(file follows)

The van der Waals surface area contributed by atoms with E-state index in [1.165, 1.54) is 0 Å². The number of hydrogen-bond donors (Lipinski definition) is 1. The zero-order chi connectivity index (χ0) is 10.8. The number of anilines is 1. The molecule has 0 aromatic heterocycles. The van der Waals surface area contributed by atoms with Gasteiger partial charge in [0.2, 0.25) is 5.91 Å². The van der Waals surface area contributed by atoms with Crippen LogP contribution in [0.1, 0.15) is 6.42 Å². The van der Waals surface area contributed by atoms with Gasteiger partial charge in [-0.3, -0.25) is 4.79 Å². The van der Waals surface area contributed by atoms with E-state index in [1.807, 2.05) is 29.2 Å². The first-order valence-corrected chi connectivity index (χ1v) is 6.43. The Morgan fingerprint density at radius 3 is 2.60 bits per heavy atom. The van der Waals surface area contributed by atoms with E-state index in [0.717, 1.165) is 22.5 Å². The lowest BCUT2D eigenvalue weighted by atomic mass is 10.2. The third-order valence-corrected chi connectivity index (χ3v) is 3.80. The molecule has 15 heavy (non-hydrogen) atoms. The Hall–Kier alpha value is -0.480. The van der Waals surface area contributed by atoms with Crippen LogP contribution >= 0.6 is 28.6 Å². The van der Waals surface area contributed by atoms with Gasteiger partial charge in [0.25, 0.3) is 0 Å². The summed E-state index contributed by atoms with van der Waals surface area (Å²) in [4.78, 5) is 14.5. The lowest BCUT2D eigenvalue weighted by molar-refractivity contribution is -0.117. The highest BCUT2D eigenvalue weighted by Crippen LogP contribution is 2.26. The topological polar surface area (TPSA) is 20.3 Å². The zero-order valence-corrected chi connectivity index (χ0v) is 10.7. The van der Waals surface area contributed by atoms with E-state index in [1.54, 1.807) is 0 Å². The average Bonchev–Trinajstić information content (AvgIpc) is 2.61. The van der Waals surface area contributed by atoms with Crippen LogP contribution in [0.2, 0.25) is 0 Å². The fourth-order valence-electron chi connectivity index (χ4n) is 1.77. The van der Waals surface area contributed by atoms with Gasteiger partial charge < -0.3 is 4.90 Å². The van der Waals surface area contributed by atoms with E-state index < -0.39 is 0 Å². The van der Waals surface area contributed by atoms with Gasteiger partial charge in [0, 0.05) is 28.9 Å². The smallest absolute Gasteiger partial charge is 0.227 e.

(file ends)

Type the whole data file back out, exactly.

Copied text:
The van der Waals surface area contributed by atoms with E-state index in [1.165, 1.54) is 0 Å². The number of hydrogen-bond donors (Lipinski definition) is 1. The zero-order chi connectivity index (χ0) is 10.8. The number of anilines is 1. The molecule has 0 aromatic heterocycles. The van der Waals surface area contributed by atoms with Gasteiger partial charge in [0.2, 0.25) is 5.91 Å². The van der Waals surface area contributed by atoms with Crippen LogP contribution in [0.1, 0.15) is 6.42 Å². The van der Waals surface area contributed by atoms with Gasteiger partial charge in [-0.3, -0.25) is 4.79 Å². The van der Waals surface area contributed by atoms with E-state index in [1.807, 2.05) is 29.2 Å². The first-order valence-corrected chi connectivity index (χ1v) is 6.43. The Morgan fingerprint density at radius 3 is 2.60 bits per heavy atom. The van der Waals surface area contributed by atoms with E-state index in [0.717, 1.165) is 22.5 Å². The lowest BCUT2D eigenvalue weighted by atomic mass is 10.2. The third-order valence-corrected chi connectivity index (χ3v) is 3.80. The molecule has 15 heavy (non-hydrogen) atoms. The Hall–Kier alpha value is -0.480. The van der Waals surface area contributed by atoms with Crippen LogP contribution >= 0.6 is 28.6 Å². The van der Waals surface area contributed by atoms with Gasteiger partial charge in [0.25, 0.3) is 0 Å². The summed E-state index contributed by atoms with van der Waals surface area (Å²) in [4.78, 5) is 14.5. The lowest BCUT2D eigenvalue weighted by molar-refractivity contribution is -0.117. The highest BCUT2D eigenvalue weighted by Crippen LogP contribution is 2.26. The topological polar surface area (TPSA) is 20.3 Å². The zero-order valence-corrected chi connectivity index (χ0v) is 10.7. The van der Waals surface area contributed by atoms with E-state index in [1.54, 1.807) is 0 Å². The average Bonchev–Trinajstić information content (AvgIpc) is 2.61. The van der Waals surface area contributed by atoms with Crippen LogP contribution in [0.2, 0.25) is 0 Å². The fourth-order valence-electron chi connectivity index (χ4n) is 1.77. The van der Waals surface area contributed by atoms with Gasteiger partial charge < -0.3 is 4.90 Å². The van der Waals surface area contributed by atoms with E-state index < -0.39 is 0 Å². The van der Waals surface area contributed by atoms with Gasteiger partial charge in [0, 0.05) is 28.9 Å². The smallest absolute Gasteiger partial charge is 0.227 e.